HOW BILL CLINTON RUINED HABEAS CORPUS

HOW BILL CLINTON MANAGED TO RUIN HABEAS CORPUS

On April 24, 2016, the Antiterrorism and Effective Death Penalty Act (AEDPA) became 20 years old, and Hillary Clinton was running for President. During her campaign, criminal justice reform was a topic for debate, and she seemed dead serious about it. But I didn’t think she really was. Hillary is a smart lawyer. She was with her husband when AEDPA was signed on the White House lawn in 1996. She knew what AEDPA meant when it was signed, and so did her husband.

AEDPA was purportedly enacted in 1996 as a tough, quick response to the Oklahoma City Bombing, and strong response to terrorism on our home soil. The emphasis President Clinton stressed about AEDPA was that would eliminate long, drawn out death penalty appeals, so that people like Timothy McVeigh, perfect candidates for the death penalty, would receive swift justice. Or so it seemed.

AEDPA has been law for a long time now. It has absent from recent debates over criminal justice reform–seen as necessary by Democrats and Republicans alike–despite that its impact in shutting the down the rights of prisoners to challenge the constitutionality of their detention—and to establish their innocence—remains overwhelming. It has cut off the possibility for relief for most state prisoners who need an avenue to prove they were wrongfully convicted. While most Americans may be unaware of the enormous wrong AEDPA has inflicted on prisoners whose federal constitutional rights have been violated, or on those whose convictions are a miscarriage of justice because they are innocent, some federal judges and other scholars recognize the serious damage it has done to these Americans, and have begun to call for its repeal.

I believe the majority of Americans do not know about AEDPA; that it is a horrific law that removed federal review of constitutional violations that still occur regularly in state and federal prosecutions and in other venues. According to author Liliana Segura, “AEDPA’s dizzying provisions — from harsh immigration policies to toughened federal sentencing — were certainly a hasty response to terrorism [that was ostensibly the concern of AEDPA]. But the law was also the product of an administration that long before the Oklahoma City attack had abandoned its party’s core principles on criminal justice, deciding instead to wield crime policy as a political weapon.”[1]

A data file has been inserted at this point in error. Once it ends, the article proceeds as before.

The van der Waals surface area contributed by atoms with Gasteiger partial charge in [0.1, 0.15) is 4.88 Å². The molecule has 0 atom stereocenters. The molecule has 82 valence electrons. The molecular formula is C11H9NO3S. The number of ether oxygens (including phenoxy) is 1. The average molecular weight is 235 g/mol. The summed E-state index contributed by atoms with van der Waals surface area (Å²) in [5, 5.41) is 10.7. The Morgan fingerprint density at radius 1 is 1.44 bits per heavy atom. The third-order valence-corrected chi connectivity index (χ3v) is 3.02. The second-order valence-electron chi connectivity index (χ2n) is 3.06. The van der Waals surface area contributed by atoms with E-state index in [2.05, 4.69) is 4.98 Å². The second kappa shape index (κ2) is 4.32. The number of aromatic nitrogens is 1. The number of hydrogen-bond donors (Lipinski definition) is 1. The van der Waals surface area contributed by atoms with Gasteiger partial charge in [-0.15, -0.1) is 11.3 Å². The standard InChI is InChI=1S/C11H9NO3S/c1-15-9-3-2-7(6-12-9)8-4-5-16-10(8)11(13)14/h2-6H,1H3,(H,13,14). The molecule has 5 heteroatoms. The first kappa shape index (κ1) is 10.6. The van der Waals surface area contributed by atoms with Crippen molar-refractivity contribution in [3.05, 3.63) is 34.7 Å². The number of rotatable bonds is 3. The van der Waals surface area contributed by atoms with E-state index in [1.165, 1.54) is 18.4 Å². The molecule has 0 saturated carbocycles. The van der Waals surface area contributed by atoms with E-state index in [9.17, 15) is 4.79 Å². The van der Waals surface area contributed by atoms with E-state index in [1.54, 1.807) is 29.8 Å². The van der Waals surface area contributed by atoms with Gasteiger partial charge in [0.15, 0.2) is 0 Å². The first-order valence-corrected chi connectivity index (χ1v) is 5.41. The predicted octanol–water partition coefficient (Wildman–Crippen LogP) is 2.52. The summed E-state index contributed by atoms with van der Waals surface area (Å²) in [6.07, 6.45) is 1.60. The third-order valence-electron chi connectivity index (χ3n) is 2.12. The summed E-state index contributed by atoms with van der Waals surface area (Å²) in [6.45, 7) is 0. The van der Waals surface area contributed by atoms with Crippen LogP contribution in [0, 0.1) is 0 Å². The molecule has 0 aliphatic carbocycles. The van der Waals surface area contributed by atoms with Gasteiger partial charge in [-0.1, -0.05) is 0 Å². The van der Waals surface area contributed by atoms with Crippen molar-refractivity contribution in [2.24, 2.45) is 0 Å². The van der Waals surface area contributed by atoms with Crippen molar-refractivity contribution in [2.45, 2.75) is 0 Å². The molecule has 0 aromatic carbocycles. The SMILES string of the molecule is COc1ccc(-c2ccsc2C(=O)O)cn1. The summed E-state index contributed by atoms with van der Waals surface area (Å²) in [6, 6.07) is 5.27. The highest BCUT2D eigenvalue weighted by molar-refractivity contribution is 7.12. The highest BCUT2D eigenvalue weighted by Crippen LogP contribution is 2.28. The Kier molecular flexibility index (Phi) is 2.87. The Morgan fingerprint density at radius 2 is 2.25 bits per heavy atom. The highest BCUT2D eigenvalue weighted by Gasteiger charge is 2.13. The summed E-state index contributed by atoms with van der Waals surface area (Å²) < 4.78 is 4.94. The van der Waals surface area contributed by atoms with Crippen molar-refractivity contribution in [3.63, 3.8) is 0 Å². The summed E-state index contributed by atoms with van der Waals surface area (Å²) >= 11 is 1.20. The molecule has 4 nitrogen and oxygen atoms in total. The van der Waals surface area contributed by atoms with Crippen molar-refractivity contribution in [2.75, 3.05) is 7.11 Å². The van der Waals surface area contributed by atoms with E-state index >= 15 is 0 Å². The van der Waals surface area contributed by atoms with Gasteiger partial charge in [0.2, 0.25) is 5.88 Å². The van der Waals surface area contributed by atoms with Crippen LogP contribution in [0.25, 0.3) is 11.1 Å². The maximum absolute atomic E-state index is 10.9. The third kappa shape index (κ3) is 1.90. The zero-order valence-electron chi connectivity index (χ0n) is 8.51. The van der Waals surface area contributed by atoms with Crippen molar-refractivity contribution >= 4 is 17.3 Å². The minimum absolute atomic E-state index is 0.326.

The Clinton administration, in ratifying the provisions in the AEDPA that strangled the right of habeas review, knew what it was doing. And it planned to do this before Timothy McVeigh left his bomb in Oklahoma City. Indeed, Clinton had been fairly preoccupied with showing he was tougher on crime than the Republicans were, and that meant he had to go pretty far out there. His 1994 crime bill had done much to show he was not soft on crime. But when the GOP gained control of Congress in the 1994 midterm elections and threw some more bait, Clinton took it, and started to go even further. He was urged on by some advisors who were far too young to conceive of the true ramifications of the habeas strangulation they advocated.

 

Liliana Segura tells the story of the petty political gamesmanship that preceded AEDPA. In the mid-1990’s, Clinton saw it as a good political move to grow tougher on crime, as Segura discovered through confidential White House memos that were only released in 2014. Some of Clinton’s criminal justice strategies prior to Oklahoma City were proposed by very young advisors during Clinton’s face-off with Republicans in advance of the 1996 elections. Because the Republicans gained control of Congress in the 1994 midterm elections, they were preparing a new crime bill of their own, and attacking Clinton’s 1994 crime bill as a fake, among other things, in an effort to steal his thunder.